March 25, 2001
With only 243 more days until the Legislature's November 23 deadline for enacting the ODA, we are getting still more positive media coverage! We include the latest print items.
1. Prior to the recent Parry Sound by-election, the ODA got coverage in the local Parry Sound paper.
2. A recent edition of the London Free Press included a great column on the ODA contributed by ODA supporter Kevin MacGregor.
In this week's Toronto alternative newspaper, "Now," a somewhat different perspective appeared in the letters to the editor, followed by a response by the ODA supporter Ann Kennedy profiled last week in Now.
We encourage you to contact your local media. Urge them to run an editorial or column on our six-year battle for the ODA, and the Harris Government's ongoing avoidance of its promises in this area. Send them these news items to show that this is a big, ongoing and building story that will not go away!
March 21 Parry Sound North Star
Liberal MPP wants to see ODA schedule
PARRY SOUND -"By gosh if you're getting money from the government you've got to be poor... We sentence those on disability to poverty." Those were strong sentiments directed at the provincial government by Liberal MPP Ernie Parsons when he visited here last week.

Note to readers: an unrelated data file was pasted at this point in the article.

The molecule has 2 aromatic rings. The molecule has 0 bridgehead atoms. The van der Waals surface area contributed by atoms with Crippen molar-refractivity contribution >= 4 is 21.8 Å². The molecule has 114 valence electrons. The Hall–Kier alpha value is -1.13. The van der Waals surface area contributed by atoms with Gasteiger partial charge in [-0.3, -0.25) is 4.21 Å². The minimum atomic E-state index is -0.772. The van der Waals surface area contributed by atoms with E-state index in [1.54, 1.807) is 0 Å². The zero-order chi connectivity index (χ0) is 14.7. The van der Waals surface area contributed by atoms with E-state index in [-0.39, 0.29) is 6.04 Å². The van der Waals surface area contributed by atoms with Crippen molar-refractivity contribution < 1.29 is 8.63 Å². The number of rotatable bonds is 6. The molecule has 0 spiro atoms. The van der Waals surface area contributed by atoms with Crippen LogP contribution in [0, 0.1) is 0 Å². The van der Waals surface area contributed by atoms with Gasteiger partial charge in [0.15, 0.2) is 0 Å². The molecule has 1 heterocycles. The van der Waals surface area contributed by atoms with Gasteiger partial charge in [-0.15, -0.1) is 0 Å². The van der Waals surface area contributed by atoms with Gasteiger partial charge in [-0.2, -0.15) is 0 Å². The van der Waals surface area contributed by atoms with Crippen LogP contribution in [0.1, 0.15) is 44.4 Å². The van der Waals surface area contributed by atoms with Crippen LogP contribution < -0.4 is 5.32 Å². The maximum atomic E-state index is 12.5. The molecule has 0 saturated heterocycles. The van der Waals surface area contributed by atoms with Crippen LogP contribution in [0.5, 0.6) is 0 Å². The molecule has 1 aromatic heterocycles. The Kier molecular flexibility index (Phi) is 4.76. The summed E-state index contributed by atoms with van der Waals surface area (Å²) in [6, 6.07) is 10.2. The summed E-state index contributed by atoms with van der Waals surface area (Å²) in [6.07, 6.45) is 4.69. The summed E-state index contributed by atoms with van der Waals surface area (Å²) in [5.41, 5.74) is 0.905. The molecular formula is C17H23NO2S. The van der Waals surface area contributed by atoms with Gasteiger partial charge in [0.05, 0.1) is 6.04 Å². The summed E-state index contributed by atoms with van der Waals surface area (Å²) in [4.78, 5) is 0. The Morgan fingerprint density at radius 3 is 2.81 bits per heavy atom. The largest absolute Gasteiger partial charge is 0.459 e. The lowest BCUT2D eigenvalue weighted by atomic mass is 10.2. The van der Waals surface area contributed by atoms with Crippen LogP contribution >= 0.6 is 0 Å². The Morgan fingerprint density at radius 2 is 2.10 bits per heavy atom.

The opposition critic for persons with disabilities spoke to a local gathering and talked mostly about the push for an Ontarians With Disabilities Act. He said the Progressive Conservative government has had seven years, made three promises, and been through four ministers without creating an ODA.
"Let's get started. Let's get a plan. Let's stop building new barriers and then start fixing old barriers," he said. When asked about PC candidate Norm Miller's response that an ODA will be in place by this coming fall, Mr. Parson said that "real" legislation couldn't be made that quickly.
"It would have to be very rushed." He's pushing for consultation that would extend the legislation's timeline, but he wants to see the process held to a predetermined schedule. A reasonable plan could then be rolled out that would account for related costs.
"I believe that balancing the budget can be done with compassion, but the burden has been shared unevenly," Mr. Parsons said.
London Free Press Thursday, March 22, 2001
Tories must involve the disabled
by Kevin MacGregor - VOX POP
In the beautiful old south of London sits my 87-year-old house.
Though my house is very strong, one of the exterior walls is
beginning to separate due to damage to the mortar. This spring, I
face two choices: have a mason repair the wall or let the wall
wait. Mike Harris faces the same sort of decision this spring. I
hope his choice will be the same as mine - repair the wall and have
a stronger house.
Of course Harris' choice is not a matter that can be repaired by a
mason, but a problem that can be solved by David Lepofsky and his
Ontarians with Disabilities Act (ODA) Committee. The ODA Committee